- The Oxford Handbook of Distributive Justice
- Introduction: The Idea of Distributive Justice
- Rawls on Distributive Justice and the Difference Principle
- Dworkin and Luck Egalitarianism: A Comparison
- Equality Versus Priority
- Sufficiency and Needs-Based Approaches
- The Capability Approach
- Libertarianism, Left and Right
- Desert-Based Justice
- Retributive Justice
- The Good Society
- The Ethics of Care
- The Theory and Politics of Recognition
- Distributive Justice and Human Nature
- Political and Distributive Justice
- Consequentialism, Deontology, Contractualism, and Equality
- Ideal Theory
- Constructivism, Intuitionism, and Ecumenism
- Conceptual Analysis and Distributive Justice
- The Family
- Public Goods
- Cultural and Religious Minorities
- Justice Across Borders
- Climate Change
- Future Generations
Abstract and Keywords
This chapter examines how philosophical concepts of distributive justice ought to be applied at the global level. There has been a great deal of philosophical interest in this topic in recent years, and the field has quickly grown to include some sophisticated analyses of how we might think about global distributive justice. This chapter examines this field, and argues that it must become more sophisticated still in order to adequately deal with the complexities of the global arena. In particular, the article argues that we have reason to examine more precisely the nature of global institutions—what powers they actually have, and what it is that they might plausibly hope to become—as a key focus of our philosophical analysis. The relationship between political and distributive justice, in particular, ought to be made a particular focus in our efforts to understand the nature of global justice.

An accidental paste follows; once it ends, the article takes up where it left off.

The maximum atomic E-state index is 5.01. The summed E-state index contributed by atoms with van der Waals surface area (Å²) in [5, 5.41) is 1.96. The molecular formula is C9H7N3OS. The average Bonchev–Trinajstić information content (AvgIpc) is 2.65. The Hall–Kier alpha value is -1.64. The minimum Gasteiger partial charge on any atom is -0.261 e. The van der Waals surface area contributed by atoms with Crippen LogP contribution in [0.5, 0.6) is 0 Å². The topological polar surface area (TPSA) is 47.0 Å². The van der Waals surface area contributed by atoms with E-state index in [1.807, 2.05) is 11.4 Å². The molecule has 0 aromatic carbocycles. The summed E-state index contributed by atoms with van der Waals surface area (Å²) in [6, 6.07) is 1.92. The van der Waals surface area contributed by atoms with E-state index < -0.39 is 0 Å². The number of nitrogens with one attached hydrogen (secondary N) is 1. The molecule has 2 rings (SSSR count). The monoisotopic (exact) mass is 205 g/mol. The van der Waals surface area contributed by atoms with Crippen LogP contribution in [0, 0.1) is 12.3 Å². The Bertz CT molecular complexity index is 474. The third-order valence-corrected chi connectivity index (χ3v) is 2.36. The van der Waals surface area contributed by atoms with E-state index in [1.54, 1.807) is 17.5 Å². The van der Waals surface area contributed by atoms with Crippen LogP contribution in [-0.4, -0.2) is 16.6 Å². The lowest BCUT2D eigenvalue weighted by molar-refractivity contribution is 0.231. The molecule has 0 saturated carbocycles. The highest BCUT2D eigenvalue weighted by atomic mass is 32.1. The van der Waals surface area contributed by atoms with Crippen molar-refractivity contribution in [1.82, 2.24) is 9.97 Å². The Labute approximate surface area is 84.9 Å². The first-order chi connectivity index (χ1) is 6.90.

Michael Blake is Professor of Philosophy and Public Affairs, and former Director of the Program on Values in Society, at the University of Washington. He writes on international distributive justice, the ethical foundations of foreign policy, and on the ethics of migration. He is the author of Justice and Foreign Policy (OUP 2013) and, with Gillian Brock, of Debating Brain Drain: May Governments Restrict Emigration? (OUP 2015). He is currently finishing a book on the relationship between justice, mercy, and migration.
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